5th May 2016 at 5:14 pm #16425Eve1Participant
(Removed by moderator) the family support worker from my daughter’s school rang me to say she’s worried about my daughter not coping at school. The 3 of us, me, daughter, FS worker and tutor, meet a couple of weeks ago as she’d had a terrible day, couldn’t find her usual support and had sat in various empty classrooms all day and then had the next 3 days off school as I just couldn’t make her go in. They put some things in place, somewhere quiet for her to go, emailed teachers, give her a an art therapy session once a week. Since then she has been in school every day though not in every lesson. Apparently today my daughter missed the first lesson but was in all the others. When this woman rang today I felt like I had to calm her down, she’s’ so worried that… is not coping, his will she cope next year?’. She even suggested that antidepressants might need worth trying and to go back to my gp with her. I said I think she’s too young for antidepressants but I would consider going back to gp with her. We spoke a bit more and I have arranged to meet her with my daughter and tutor again next week. Last time we spoke she kept saying something like ‘ I’m not letting you be home schooled’ to my daughter, when no one’s even mentioned it. I certainly don’t want to do that. I think I’m going to ring and speak to her on my own or arrange to meet her on my own first and try to get a bit more sense from this. This woman is quite dominating and talks a lot and very quickly. I feel like sending her to another school if that were an option.
I know that some, of not all of my daughter’s problems with anxiety, come from having lived in an abusive atmosphere for so long and from things being so hard for me, managing on very little money and feeling exhausted and working through my healing and survival. But this is not something I can really express to school. My son went to a different school. My daughter choose this one because it supposedly specialises in what were here favourite subjects and she was crew to do this as there was no abuser around to sneakily manipulate by saying’his much will petrol cost to get her there?’, etc , which he did with our son. But it’s a big school and I think she just feels lost. I really don’t know what to do. My opinion is that secondary school is horrible anyway, you just have to make the best of it! I know that’s cynical and probably not helpful. My daughter lives learning, and also probably puts took much pressure on herself. I am fairly academic and know she could do well, but don’t think it’s the end of the world if she s not top in everything. Her Dad, by the way, didn’t do will in school and had a chip on his shoulder about this.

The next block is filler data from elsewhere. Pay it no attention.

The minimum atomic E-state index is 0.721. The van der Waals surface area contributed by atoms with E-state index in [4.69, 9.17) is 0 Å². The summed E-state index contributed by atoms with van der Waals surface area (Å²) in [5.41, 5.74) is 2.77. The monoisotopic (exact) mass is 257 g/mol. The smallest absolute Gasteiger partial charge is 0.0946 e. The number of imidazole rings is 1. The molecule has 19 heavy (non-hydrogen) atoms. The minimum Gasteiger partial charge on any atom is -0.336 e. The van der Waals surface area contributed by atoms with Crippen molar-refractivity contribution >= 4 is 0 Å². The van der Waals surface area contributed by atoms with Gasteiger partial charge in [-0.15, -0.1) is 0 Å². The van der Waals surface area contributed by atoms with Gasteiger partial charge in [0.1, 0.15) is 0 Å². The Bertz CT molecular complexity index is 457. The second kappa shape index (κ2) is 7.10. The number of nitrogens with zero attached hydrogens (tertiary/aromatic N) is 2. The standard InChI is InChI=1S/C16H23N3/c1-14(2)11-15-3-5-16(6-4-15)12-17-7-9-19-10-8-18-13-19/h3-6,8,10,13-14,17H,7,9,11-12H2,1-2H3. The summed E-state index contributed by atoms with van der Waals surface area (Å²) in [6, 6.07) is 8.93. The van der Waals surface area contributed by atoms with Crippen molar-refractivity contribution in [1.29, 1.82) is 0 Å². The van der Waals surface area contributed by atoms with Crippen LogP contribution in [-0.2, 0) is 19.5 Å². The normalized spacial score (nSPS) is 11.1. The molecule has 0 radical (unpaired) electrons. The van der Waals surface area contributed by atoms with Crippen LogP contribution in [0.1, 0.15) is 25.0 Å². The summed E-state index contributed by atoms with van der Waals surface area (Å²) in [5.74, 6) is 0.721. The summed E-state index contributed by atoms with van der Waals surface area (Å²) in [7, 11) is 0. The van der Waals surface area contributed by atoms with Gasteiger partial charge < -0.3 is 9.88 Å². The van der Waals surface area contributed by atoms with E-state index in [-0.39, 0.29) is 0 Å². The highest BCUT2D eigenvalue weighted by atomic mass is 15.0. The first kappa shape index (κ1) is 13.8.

It just all makes me feel like I’m not doing a great job of being a parent at the moment.
5th May 2016 at 5:29 pm #16429Eve1Participant
Sorry for typos. Hope it makes sense
5th May 2016 at 10:23 pm #16454godschildParticipant
Sorry to hear of your difficulties with your daughter, its such a worry when our children have problems.
The abuse will have affected her and often children can feel guilty and that its is their fault and she may be putting too much pressure on herself for this reason.
I don’t beleive that it has anything to do with your parenting of her , its because of what happened with the abuse, you are clearly a very caring Mom to her.
Not helping having the Domineering Woman either and personally I would not want a child on antidepressants unless really really vital, councelling would be the better option for her, hope it sorts out , but don’t blame yourself.
5th May 2016 at 10:35 pm #16456LisaMain Moderator
I’m sorry to hear what you and your daughter are going through. Parenting through and after domestic abuse is very challenging for any mother. You sound to me like a great mum who is putting your daughter’s needs and wishes first in very difficult circumstances (which were caused by the abuser and not by you).
I appreciate that you may be reluctant to get more professionals involved but I really suggest you seeking some specialist support. You could contact your local domestic abuse service and ask if they have any children’s workers or courses for either you or your daughter. A lot of services run really informative courses regarding parenting your child through the impact of domestic abuse and also programmes for children and young people.
You can also have a look at the support available from Barnados; http://www.barnardos.org.uk/what_we_do/our_work/domestic_violence.htm
And this resource for children and young people; http://www.thehideout.org.uk/
- You must be logged in to reply to this topic.